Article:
Have you ever used a stencil for applique? It is a lot of fun! This cute owl wall hanging would look great anywhere and takes no time at all to make.
Owl Stencil Quilted Wall Hanging
18″ x 21″
A couple months ago Stencil Revolution sent me a couple of their neat stencils and I finally finished up this beautiful stenciled owl wall hanging that I appliqued using their 12″ x 18″ Owl Stencil.
You might remember that the first stencil I used from Stencil Revolution was the Aztec Lizard and I made a wall hanging using my my Derwent Watercolor pencils.
Here is the post in case you missed it. Aztec Lizards Stenciled Wall Hanging
Let me show you how I made this wall hanging
- 12″ x 18″ Owl Stencil
- ½ yard Neutral batik for background
- scraps of assorted brown batiks for owl
- ½ yard Brown batik for border and binding
- Aurifil thread
- Heat n Bond Lite or fusible interfacing of your choice
- ¾ yard Backing fabric
I have a great stash of Island Batik fabrics since I’ve been an Island Batik ambassador for them for several years. Most of the pieces aren’t very big but they are perfect for applique. I pulled out a group of brown batiks for this quilt project.
Creating the applique pieces:
- Lay the stencil on the wrong side of the Heat n Bond Lite (this is the smooth side)
- Use a pencil and trace each shape, Stencil Revolution uses 12 mil Mylar and the thickness makes it very easy to mark inside each shape.
- Decide what fabric colors you want on each section.
- I used four different fabrics and drew a line around each area that was a particular fabric on the Heat n Bond Lite.
- Cut around the sections and then iron on to your batiks following the directions on the fusible interfacing.
- Cut the pieces out.
The photo below gives you a better idea of the browns I used for the different parts of the owl.
Placing the applique pieces:
Originally I thought I could lay the stencil on the fabric background, place the applique pieces in each little section and then remove the stencil. This didn’t work at all as the pieces moved.
Making a selection around each part that would be a different fabric made it easy for me to cut the sections into separate pieces before placing the Heat n Bond Lite on each batik.
I cut the background fabric several inches bigger than I actually needed it to be and the what worked was placing the stencil on my background fabric and using a Frixon pen to trace each shape. It actually took no time at all to do this.
I cut out one section (color) at a time and placed the pieces on the background fabric. Place a fusing mat over the top of the applique pieces before you press them down. I have a new one that I’ll be doing a review on shortly.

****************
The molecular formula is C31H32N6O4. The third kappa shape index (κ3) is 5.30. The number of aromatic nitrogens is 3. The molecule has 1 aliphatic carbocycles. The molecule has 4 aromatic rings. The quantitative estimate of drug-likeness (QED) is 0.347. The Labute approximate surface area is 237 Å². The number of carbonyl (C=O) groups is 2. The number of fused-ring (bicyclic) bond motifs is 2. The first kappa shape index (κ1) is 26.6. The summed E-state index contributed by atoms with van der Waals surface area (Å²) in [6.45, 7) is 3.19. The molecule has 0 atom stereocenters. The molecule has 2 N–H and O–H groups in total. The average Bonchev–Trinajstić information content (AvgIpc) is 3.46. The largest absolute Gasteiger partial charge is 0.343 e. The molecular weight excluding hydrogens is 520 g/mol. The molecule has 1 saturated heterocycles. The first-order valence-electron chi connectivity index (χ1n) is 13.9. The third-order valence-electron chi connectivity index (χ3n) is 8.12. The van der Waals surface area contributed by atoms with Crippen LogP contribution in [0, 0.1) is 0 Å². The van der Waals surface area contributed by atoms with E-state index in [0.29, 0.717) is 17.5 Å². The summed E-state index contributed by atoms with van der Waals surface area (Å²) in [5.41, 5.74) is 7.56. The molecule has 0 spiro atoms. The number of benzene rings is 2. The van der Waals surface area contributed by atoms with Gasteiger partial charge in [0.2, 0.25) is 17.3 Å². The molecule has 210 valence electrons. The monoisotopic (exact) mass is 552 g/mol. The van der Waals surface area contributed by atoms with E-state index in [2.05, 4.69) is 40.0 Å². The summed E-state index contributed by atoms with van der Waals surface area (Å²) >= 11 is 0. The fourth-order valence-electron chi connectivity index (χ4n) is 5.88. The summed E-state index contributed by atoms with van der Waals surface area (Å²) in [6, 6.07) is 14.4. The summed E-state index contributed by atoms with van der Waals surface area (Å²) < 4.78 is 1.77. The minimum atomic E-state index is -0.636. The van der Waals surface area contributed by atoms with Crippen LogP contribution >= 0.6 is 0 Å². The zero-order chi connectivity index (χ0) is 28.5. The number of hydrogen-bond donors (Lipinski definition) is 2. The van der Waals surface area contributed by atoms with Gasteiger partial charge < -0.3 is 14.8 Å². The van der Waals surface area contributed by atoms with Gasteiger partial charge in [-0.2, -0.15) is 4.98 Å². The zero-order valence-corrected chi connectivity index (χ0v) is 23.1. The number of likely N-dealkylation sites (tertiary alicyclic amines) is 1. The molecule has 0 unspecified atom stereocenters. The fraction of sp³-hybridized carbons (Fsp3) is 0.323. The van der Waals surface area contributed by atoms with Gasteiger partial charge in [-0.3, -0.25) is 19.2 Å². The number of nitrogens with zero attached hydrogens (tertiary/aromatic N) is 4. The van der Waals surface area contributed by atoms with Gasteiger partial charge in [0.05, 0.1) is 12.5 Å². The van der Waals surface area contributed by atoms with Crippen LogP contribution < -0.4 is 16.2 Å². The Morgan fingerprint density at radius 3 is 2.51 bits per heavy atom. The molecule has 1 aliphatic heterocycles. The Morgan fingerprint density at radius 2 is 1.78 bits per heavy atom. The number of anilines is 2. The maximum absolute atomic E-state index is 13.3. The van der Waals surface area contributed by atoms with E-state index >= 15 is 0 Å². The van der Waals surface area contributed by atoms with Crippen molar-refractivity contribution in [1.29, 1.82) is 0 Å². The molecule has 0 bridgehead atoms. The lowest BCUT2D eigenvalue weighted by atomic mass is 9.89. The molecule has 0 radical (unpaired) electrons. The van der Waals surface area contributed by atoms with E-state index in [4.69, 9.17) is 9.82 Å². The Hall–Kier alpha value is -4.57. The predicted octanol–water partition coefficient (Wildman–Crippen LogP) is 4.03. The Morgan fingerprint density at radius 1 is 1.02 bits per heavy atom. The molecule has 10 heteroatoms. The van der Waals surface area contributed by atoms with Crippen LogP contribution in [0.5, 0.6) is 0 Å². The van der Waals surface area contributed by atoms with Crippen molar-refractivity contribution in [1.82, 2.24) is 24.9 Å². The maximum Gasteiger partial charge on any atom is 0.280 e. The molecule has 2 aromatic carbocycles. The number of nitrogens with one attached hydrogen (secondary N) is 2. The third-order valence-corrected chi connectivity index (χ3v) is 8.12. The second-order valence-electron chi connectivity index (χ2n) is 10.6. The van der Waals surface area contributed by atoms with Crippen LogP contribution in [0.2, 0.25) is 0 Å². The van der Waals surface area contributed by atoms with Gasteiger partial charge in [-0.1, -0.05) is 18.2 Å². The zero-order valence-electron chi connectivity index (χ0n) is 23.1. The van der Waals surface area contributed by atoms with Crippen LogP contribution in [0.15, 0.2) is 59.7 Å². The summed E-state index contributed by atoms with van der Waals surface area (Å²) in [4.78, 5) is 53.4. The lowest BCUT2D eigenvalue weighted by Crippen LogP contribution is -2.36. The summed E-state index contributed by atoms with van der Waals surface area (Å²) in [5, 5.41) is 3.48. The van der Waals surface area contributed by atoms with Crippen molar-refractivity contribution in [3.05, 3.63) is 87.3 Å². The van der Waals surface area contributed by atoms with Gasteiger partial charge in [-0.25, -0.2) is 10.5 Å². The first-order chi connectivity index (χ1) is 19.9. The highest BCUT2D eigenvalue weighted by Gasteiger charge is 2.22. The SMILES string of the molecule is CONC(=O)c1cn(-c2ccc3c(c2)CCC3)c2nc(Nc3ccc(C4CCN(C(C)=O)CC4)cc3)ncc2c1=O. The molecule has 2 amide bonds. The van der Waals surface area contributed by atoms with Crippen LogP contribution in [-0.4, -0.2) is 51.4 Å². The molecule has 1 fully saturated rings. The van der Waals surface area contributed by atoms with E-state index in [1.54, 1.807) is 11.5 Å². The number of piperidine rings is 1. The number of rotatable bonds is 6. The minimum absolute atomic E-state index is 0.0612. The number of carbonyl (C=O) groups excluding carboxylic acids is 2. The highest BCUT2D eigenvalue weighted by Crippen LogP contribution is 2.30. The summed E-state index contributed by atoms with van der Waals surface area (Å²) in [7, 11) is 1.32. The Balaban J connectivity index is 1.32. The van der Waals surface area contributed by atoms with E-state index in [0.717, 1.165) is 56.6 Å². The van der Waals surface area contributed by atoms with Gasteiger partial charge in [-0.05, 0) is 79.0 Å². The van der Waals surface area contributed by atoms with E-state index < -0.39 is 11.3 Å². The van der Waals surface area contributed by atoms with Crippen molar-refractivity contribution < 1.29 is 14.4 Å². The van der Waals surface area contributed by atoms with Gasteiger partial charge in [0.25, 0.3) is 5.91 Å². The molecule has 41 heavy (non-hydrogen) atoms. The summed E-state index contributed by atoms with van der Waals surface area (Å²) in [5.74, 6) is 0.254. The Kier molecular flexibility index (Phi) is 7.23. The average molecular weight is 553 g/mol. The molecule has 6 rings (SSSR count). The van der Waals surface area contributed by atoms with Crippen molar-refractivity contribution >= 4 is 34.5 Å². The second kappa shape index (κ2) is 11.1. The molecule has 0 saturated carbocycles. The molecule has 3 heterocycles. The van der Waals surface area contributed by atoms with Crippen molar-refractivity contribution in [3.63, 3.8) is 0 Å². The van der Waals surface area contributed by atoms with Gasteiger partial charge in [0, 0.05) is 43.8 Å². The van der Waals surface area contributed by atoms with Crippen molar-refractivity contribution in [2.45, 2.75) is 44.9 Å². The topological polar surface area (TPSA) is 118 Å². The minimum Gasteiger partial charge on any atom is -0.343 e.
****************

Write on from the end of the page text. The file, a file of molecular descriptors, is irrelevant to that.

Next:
- Trim the background piece with the owl
- The way I like to do this is just use my ruler to trim it about 1½” from the appliqued owl, you can leave it larger if you like
- My quilt piece is 14″ x 17½”
- Measure the sides and cut two 2 pieces 2½” by the length of the sides – 2½” x 17½”
- Sew them to the sides with a ¼” seam allowance
- Measure the top and bottom and cut two pieces 2½” by the length of them – 2½” x 17½”
- Sew them to the top and bottom with a ¼” seam allowance
Applique and Quilting:
- Layer your owl, batting and backing
- There are quite a few small pieces and as I have mentioned many times, I like to do things fast.
- Instead of appliqueing around each and every piece, I caught the edges of the pieces while I was doing my free motion quilting.
I used my vintage 15-91 Singer sewing machine for all of my piecing and quilting using Aurifil thread and chose a cream color
I also used a Schmetz Microtex 80/20 sewing machine needle. This needle works very well with batiks.
This will be used as a wall hanging so I cut two 5″ squares of the backing fabric to make corners on the back of the pieces. Fold each one diagonally and press. Pin the the top corners and then stitch them down about ⅛″ from the edge just to hold it in place.
To finish up add binding the using my machine quilt binding tutorial.
- The binding was cut 2½” wide
- Wonder Clips are great for holding your binding in place
When you sew the binding you will catch the corners in it.
Take a closer look at the back of the stenciled owl wall hanging. You can see that sometimes my quilting lines cross over. This usually happens when I am trying to catch the applique pieces.
I really like the way this little wall hanging turned out!
I would like to thank Stencil Revolution for sending me both the Owl and Aztec Lizard stencil to use for projects. They have all kinds of beautiful stencils and each one can be purchased in various sizes.
I couldn’t resist taking a photo of the stenciled wall hanging and Mickey!
For more info check out these posts: